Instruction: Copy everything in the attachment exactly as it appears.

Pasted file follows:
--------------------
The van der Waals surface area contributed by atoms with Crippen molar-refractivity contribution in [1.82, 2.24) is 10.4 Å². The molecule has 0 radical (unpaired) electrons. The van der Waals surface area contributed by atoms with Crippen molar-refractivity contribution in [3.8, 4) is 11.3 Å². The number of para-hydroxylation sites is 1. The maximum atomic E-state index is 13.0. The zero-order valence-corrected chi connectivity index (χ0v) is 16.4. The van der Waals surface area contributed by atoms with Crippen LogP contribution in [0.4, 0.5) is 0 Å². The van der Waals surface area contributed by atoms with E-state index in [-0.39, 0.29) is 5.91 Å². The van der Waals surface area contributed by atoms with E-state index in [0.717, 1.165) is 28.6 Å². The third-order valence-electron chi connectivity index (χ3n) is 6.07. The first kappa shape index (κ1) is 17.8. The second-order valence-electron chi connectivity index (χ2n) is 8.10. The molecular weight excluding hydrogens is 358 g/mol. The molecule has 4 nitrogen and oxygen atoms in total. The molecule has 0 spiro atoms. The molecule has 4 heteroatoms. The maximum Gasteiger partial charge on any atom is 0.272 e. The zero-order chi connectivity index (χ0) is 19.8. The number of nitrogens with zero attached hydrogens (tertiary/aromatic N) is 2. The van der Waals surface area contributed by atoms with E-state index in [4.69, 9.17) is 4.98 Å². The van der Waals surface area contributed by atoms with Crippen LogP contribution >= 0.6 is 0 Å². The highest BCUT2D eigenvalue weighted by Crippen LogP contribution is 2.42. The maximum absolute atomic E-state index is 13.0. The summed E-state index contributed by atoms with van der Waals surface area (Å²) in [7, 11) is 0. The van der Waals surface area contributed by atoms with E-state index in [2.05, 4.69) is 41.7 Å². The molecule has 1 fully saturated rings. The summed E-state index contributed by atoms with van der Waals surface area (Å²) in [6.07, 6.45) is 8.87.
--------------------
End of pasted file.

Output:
The van der Waals surface area contributed by atoms with Crippen molar-refractivity contribution in [1.82, 2.24) is 10.4 Å². The molecule has 0 radical (unpaired) electrons. The van der Waals surface area contributed by atoms with Crippen molar-refractivity contribution in [3.8, 4) is 11.3 Å². The number of para-hydroxylation sites is 1. The maximum atomic E-state index is 13.0. The zero-order valence-corrected chi connectivity index (χ0v) is 16.4. The van der Waals surface area contributed by atoms with Crippen LogP contribution in [0.4, 0.5) is 0 Å². The van der Waals surface area contributed by atoms with E-state index in [-0.39, 0.29) is 5.91 Å². The van der Waals surface area contributed by atoms with E-state index in [0.717, 1.165) is 28.6 Å². The third-order valence-electron chi connectivity index (χ3n) is 6.07. The first kappa shape index (κ1) is 17.8. The second-order valence-electron chi connectivity index (χ2n) is 8.10. The molecular weight excluding hydrogens is 358 g/mol. The molecule has 4 nitrogen and oxygen atoms in total. The molecule has 0 spiro atoms. The molecule has 4 heteroatoms. The maximum Gasteiger partial charge on any atom is 0.272 e. The zero-order chi connectivity index (χ0) is 19.8. The number of nitrogens with zero attached hydrogens (tertiary/aromatic N) is 2. The van der Waals surface area contributed by atoms with E-state index in [4.69, 9.17) is 4.98 Å². The van der Waals surface area contributed by atoms with Crippen LogP contribution >= 0.6 is 0 Å². The highest BCUT2D eigenvalue weighted by Crippen LogP contribution is 2.42. The maximum absolute atomic E-state index is 13.0. The summed E-state index contributed by atoms with van der Waals surface area (Å²) in [7, 11) is 0. The van der Waals surface area contributed by atoms with E-state index in [2.05, 4.69) is 41.7 Å². The molecule has 1 fully saturated rings. The summed E-state index contributed by atoms with van der Waals surface area (Å²) in [6.07, 6.45) is 8.87.